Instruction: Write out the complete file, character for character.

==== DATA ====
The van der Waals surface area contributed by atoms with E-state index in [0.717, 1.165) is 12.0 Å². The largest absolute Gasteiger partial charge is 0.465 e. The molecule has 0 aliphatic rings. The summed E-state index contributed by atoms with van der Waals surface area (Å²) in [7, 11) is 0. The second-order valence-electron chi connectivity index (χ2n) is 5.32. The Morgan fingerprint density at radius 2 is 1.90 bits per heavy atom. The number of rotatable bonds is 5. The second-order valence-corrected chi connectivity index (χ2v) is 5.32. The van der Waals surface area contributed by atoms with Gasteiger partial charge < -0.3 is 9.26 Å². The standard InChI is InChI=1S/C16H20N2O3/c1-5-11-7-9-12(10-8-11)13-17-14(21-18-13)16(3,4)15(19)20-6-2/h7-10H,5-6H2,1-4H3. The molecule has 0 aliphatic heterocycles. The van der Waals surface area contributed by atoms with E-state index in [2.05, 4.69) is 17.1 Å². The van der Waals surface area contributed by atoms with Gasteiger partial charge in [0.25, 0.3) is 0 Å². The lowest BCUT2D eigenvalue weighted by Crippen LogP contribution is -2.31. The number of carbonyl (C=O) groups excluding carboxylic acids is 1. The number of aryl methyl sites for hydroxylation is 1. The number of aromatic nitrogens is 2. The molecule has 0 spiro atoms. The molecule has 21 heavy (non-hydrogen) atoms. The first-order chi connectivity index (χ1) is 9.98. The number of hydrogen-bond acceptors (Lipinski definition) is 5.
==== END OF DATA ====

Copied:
The van der Waals surface area contributed by atoms with E-state index in [0.717, 1.165) is 12.0 Å². The largest absolute Gasteiger partial charge is 0.465 e. The molecule has 0 aliphatic rings. The summed E-state index contributed by atoms with van der Waals surface area (Å²) in [7, 11) is 0. The second-order valence-electron chi connectivity index (χ2n) is 5.32. The Morgan fingerprint density at radius 2 is 1.90 bits per heavy atom. The number of rotatable bonds is 5. The second-order valence-corrected chi connectivity index (χ2v) is 5.32. The van der Waals surface area contributed by atoms with Gasteiger partial charge < -0.3 is 9.26 Å². The standard InChI is InChI=1S/C16H20N2O3/c1-5-11-7-9-12(10-8-11)13-17-14(21-18-13)16(3,4)15(19)20-6-2/h7-10H,5-6H2,1-4H3. The molecule has 0 aliphatic heterocycles. The van der Waals surface area contributed by atoms with E-state index in [2.05, 4.69) is 17.1 Å². The van der Waals surface area contributed by atoms with Gasteiger partial charge in [0.25, 0.3) is 0 Å². The lowest BCUT2D eigenvalue weighted by Crippen LogP contribution is -2.31. The number of carbonyl (C=O) groups excluding carboxylic acids is 1. The number of aryl methyl sites for hydroxylation is 1. The number of aromatic nitrogens is 2. The molecule has 0 spiro atoms. The molecule has 21 heavy (non-hydrogen) atoms. The first-order chi connectivity index (χ1) is 9.98. The number of hydrogen-bond acceptors (Lipinski definition) is 5.